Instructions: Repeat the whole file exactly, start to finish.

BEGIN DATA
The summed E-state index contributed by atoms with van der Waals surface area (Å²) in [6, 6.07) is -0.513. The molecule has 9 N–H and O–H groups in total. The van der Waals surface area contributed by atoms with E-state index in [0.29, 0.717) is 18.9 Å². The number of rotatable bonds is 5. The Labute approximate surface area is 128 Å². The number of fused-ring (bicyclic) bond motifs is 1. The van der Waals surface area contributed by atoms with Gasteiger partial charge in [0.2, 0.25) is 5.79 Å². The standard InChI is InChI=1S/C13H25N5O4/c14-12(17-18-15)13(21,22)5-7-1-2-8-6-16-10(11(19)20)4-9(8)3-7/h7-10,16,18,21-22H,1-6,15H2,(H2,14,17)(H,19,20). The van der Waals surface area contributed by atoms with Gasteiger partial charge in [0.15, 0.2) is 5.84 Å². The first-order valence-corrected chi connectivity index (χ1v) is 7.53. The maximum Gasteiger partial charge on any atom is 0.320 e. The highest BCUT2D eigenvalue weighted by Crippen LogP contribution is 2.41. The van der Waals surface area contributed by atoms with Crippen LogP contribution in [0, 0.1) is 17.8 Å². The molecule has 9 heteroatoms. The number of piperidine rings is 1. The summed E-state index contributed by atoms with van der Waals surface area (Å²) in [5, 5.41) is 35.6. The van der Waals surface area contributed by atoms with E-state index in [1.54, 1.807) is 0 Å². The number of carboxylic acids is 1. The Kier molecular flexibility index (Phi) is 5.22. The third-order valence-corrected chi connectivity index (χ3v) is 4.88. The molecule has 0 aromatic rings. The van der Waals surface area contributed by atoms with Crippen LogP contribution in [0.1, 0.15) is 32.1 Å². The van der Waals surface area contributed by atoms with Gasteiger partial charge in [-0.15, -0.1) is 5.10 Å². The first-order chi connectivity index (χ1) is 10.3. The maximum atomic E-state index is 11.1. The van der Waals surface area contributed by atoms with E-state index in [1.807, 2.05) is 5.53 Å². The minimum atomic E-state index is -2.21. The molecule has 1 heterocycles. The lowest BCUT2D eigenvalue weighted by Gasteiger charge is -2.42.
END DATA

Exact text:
The summed E-state index contributed by atoms with van der Waals surface area (Å²) in [6, 6.07) is -0.513. The molecule has 9 N–H and O–H groups in total. The van der Waals surface area contributed by atoms with E-state index in [0.29, 0.717) is 18.9 Å². The number of rotatable bonds is 5. The Labute approximate surface area is 128 Å². The number of fused-ring (bicyclic) bond motifs is 1. The van der Waals surface area contributed by atoms with Gasteiger partial charge in [0.2, 0.25) is 5.79 Å². The standard InChI is InChI=1S/C13H25N5O4/c14-12(17-18-15)13(21,22)5-7-1-2-8-6-16-10(11(19)20)4-9(8)3-7/h7-10,16,18,21-22H,1-6,15H2,(H2,14,17)(H,19,20). The van der Waals surface area contributed by atoms with Gasteiger partial charge in [0.15, 0.2) is 5.84 Å². The first-order valence-corrected chi connectivity index (χ1v) is 7.53. The maximum Gasteiger partial charge on any atom is 0.320 e. The highest BCUT2D eigenvalue weighted by Crippen LogP contribution is 2.41. The van der Waals surface area contributed by atoms with Crippen LogP contribution in [0, 0.1) is 17.8 Å². The molecule has 9 heteroatoms. The number of piperidine rings is 1. The summed E-state index contributed by atoms with van der Waals surface area (Å²) in [5, 5.41) is 35.6. The van der Waals surface area contributed by atoms with E-state index in [1.54, 1.807) is 0 Å². The number of carboxylic acids is 1. The Kier molecular flexibility index (Phi) is 5.22. The third-order valence-corrected chi connectivity index (χ3v) is 4.88. The molecule has 0 aromatic rings. The van der Waals surface area contributed by atoms with Crippen LogP contribution in [0.1, 0.15) is 32.1 Å². The van der Waals surface area contributed by atoms with Gasteiger partial charge in [-0.15, -0.1) is 5.10 Å². The first-order chi connectivity index (χ1) is 10.3. The maximum atomic E-state index is 11.1. The van der Waals surface area contributed by atoms with E-state index in [1.807, 2.05) is 5.53 Å². The minimum atomic E-state index is -2.21. The molecule has 1 heterocycles. The lowest BCUT2D eigenvalue weighted by Gasteiger charge is -2.42.